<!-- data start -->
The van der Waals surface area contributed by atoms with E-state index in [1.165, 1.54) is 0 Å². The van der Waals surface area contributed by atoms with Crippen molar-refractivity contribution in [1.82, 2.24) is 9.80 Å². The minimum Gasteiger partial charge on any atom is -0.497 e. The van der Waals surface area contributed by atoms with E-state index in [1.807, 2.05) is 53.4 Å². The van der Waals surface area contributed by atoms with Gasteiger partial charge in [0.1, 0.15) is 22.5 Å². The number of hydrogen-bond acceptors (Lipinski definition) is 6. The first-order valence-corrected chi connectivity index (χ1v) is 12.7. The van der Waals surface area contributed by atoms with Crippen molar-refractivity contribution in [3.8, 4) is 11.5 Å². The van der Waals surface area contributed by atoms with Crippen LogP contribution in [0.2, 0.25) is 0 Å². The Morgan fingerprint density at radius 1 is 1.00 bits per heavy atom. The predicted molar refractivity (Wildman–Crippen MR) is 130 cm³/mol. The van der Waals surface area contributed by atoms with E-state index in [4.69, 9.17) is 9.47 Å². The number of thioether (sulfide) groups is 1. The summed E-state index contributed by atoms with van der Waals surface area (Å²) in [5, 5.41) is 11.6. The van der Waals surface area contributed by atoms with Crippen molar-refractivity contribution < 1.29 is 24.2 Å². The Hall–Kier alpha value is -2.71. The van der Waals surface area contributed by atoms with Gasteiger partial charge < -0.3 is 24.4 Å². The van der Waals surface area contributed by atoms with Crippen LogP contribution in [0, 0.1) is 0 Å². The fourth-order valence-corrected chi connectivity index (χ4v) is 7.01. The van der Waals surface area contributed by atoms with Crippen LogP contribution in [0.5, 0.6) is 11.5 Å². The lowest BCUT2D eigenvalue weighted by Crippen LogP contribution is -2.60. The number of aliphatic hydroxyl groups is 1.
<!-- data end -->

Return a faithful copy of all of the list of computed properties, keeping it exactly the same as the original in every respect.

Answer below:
The van der Waals surface area contributed by atoms with E-state index in [1.165, 1.54) is 0 Å². The van der Waals surface area contributed by atoms with Crippen molar-refractivity contribution in [1.82, 2.24) is 9.80 Å². The minimum Gasteiger partial charge on any atom is -0.497 e. The van der Waals surface area contributed by atoms with E-state index in [1.807, 2.05) is 53.4 Å². The van der Waals surface area contributed by atoms with Gasteiger partial charge in [0.1, 0.15) is 22.5 Å². The number of hydrogen-bond acceptors (Lipinski definition) is 6. The first-order valence-corrected chi connectivity index (χ1v) is 12.7. The van der Waals surface area contributed by atoms with Crippen molar-refractivity contribution in [3.8, 4) is 11.5 Å². The van der Waals surface area contributed by atoms with Crippen LogP contribution in [0.2, 0.25) is 0 Å². The Morgan fingerprint density at radius 1 is 1.00 bits per heavy atom. The predicted molar refractivity (Wildman–Crippen MR) is 130 cm³/mol. The van der Waals surface area contributed by atoms with E-state index in [4.69, 9.17) is 9.47 Å². The number of thioether (sulfide) groups is 1. The summed E-state index contributed by atoms with van der Waals surface area (Å²) in [5, 5.41) is 11.6. The van der Waals surface area contributed by atoms with Crippen molar-refractivity contribution < 1.29 is 24.2 Å². The Hall–Kier alpha value is -2.71. The van der Waals surface area contributed by atoms with Gasteiger partial charge < -0.3 is 24.4 Å². The van der Waals surface area contributed by atoms with Crippen LogP contribution in [0, 0.1) is 0 Å². The fourth-order valence-corrected chi connectivity index (χ4v) is 7.01. The van der Waals surface area contributed by atoms with Crippen LogP contribution in [0.5, 0.6) is 11.5 Å². The lowest BCUT2D eigenvalue weighted by Crippen LogP contribution is -2.60. The number of aliphatic hydroxyl groups is 1.